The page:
Pensions challenge met

0
PENSIONS CHALLENGE MET

THE PENSIONS Regulator (TPR) published its Annual Report and Accounts this week showing how it has met ongoing challenges across the pensions landscape by adapting its regulatory approach.

TPR has responded to increased complexity in the pensions landscape, a growth in its remit and ongoing economic and political challenges, by strengthening its resources in its frontline regulatory teams, being clearer about its expectations and through the bolder use of its enforcement powers to act more quickly and decisively.

These include the continued successful implementation of automatic enrolment through targeted communication and guidance for employers, advisers and the public but also the use of its fining powers to ensure employer compliance remains extremely high, with more than eight million members now automatically enrolled in a workplace pension scheme.

Working with Government on the Pension Schemes Act, TPR will continue to play a key role in protecting members of master trust schemes – used by thousands of employers to meet their pension duties – which has resulted in TPR’s first authorisation and supervisory powers.

In relation to defined benefit schemes, in the last year TPR recovered more than £650 million (including settlements in the BHS and Coats cases) as a result of its case teams’ efforts, taking the total amount recovered through the direct use of its anti-avoidance powers to well over £1 billion.

TPR Chair Mark Boyle, said: “Against the backdrop of continued political and economic uncertainty, we have worked hard to make our expectations clearer to those we regulate, and to act decisively to protect workplace pension savers.

“Our work to deliver pension savings to millions more workers through automatic enrolment, and to protect those in pension schemes by ensuring standards are met, is a highlight of another strong year for TPR.

“We have had success with, and learnt from, some very high profile cases, and we have also started a major internal review of the way we regulate which will deliver new regulatory approaches in line with our growing responsibilities, all of which will ensure we remain fit for purpose for years to come.”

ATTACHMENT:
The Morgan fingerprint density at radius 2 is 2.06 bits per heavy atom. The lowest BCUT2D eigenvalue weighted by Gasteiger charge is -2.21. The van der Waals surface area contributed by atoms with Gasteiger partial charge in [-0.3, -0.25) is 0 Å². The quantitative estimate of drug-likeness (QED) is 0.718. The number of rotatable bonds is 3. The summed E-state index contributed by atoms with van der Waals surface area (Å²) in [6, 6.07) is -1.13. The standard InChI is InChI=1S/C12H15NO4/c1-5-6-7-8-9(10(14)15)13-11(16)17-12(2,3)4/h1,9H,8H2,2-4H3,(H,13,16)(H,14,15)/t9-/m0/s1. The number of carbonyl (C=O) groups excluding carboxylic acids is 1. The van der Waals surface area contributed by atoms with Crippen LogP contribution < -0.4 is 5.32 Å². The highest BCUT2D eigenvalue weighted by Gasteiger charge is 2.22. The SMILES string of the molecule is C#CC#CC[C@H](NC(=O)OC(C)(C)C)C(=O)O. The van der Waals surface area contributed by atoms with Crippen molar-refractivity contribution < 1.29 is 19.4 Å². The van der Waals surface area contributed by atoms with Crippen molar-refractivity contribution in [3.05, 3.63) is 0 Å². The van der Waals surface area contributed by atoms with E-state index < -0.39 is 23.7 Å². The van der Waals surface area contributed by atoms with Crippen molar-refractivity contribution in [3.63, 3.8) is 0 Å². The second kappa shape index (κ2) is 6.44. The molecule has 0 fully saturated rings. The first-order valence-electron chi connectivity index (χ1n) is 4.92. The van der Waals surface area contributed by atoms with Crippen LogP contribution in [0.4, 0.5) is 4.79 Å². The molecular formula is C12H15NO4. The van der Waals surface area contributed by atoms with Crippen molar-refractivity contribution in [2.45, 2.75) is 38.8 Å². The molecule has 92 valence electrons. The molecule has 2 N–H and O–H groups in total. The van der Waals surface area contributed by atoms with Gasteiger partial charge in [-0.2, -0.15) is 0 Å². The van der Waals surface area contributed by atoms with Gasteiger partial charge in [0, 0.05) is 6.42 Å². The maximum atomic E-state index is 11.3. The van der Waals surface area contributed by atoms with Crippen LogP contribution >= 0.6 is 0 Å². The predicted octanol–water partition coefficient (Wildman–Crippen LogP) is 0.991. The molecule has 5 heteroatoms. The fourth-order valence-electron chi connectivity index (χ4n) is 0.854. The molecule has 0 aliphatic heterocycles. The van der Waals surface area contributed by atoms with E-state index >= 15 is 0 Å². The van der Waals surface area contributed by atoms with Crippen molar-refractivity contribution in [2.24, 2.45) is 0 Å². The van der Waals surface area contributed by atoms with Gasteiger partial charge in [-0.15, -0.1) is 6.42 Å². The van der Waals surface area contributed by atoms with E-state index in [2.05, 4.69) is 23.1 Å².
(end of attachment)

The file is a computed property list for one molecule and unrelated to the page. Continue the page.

LEAVE A COMMENT

Please enter your comment!
Please enter your name here

We welcome comments from readers on our website and across our social networks. We invite you to discuss issues and share your views and we encourage robust debate and criticism provided it is civil.

However we reserve the right to reject or edit comments that:

• Contain offensive language
• Include personal attacks of any kind
• Are likely to offend or target any ethnic, racial, nationality or religious group
• Are homophobic, transphobic, sexist, offensive or obscene
• Contain spam or include links to other sites
• Are clearly off topic
• Impersonate an individual or organisation, are fraudulent, defamatory of any person, threatening or invasive of another’s privacy or otherwise illegal
• Are trolling or threatening
• Promote, advertise or solicit the sale of any goods or services

You grant us a non-exclusive, royalty-free, perpetual, worldwide licence to republish any material you submit to us, without limitation, in any format.